Every year, nearly 4 lakh people in India lose their lives waiting for an organ. India’s rate of organ is one of the lowest in the world, at a dismal 0.8 donors per million population. The demand for organs far exceeds its supply, so for someone in a dire need of an organ transplant, when it finally comes to transportation of a donated organ, every second counts. To help save more lives, India, has decided to take a lead and make use of drones for transporting organs. Minister of State for Civil Aviation Jayant Sinha said the government is working on drafting a Drone Policy 2.0 or the next generation of the Drone policy that was announced in August last year. The new policy plans to include the use of drones for an important cause like organ donation and creation of “drone ports” in hospitals to permit this kind of transportation.
The registration process for making drone ports in India has already begun from December 1, Mr Sinha adds,
The licenses will be issued by the end of January or in next one months’ time to accord drones legal status in India. We are also working on the next step of our drone policy where we are looking at allowing flying drones beyond the line of sight in certain areas.
How Using Drones For Organ Transplant Can Make A Difference
A recent report released by Indian Society for Heart and Lung Transplantation (ISHLT) revealed shocking data of mass wastage of donated organs in our country. According to the report, over 867 donated organs, including heart and lungs, got wasted. Reason – it was not possible to transport the organ to a recipient within the given time period.
Because of the time-sensitive nature of organ transport, we are examining the possibilities of using a drone for the process. Till now, we have relied on “green corridors” that part traffic and allow the organ carrying vehicle to reach their destination well on time, but, green corridors don’t offer guarantee of an organ reaching the recipient within the time limit, to avoid the traffic mess, drones will offer a better alternative, said Mr Sinha.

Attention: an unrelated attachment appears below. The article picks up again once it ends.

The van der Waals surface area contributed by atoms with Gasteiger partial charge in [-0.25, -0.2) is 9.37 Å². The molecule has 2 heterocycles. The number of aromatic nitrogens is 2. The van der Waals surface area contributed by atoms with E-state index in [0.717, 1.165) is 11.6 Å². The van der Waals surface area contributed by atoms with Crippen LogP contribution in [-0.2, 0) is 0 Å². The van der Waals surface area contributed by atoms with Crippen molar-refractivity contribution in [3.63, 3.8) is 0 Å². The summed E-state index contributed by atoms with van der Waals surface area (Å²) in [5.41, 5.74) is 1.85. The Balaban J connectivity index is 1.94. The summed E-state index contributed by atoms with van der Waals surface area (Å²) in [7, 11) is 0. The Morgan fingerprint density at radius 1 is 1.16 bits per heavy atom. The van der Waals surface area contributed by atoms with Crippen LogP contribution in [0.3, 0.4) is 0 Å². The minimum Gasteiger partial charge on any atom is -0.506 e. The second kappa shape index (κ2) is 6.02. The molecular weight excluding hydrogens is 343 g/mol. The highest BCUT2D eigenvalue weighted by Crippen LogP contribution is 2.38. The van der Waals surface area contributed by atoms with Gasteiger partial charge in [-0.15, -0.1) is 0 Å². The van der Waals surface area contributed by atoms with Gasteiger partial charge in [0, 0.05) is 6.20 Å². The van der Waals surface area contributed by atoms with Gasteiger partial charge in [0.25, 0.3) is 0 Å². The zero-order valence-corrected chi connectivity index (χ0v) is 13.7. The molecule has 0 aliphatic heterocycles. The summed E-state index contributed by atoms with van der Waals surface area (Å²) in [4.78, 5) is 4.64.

Highlighting the plan of action, Mr Sinha added that once we have the required licenses and certified drone ports, we will start the process of transporting organs. He said,
A hospital can have a certified drone port on its roof; another hospital can have another certified port, and then we create the drone corridors that will enable the drone to vertically take off, get into the drone corridor, operate in the drone corridor, and then land in the next drone port, and carry the organ, so that we don’t have to set up green corridor to transport organs.
Medical Emergencies: Are Drones Successful?
In the United States, recently, the University of Maryland School of Medicine carried out a successful trial of organ-transporting drones. The university made a number of test flights carrying a human kidney in March and found out that drones can deliver organs and can cut costs by more than 50%. Similarly, Johns Hopkins Hospital in the United States tested drones by transporting blood samples. In the Netherlands, drones are being tested to deliver emergency equipment, such as defibrillators, to quickly care for patients after a heart attack.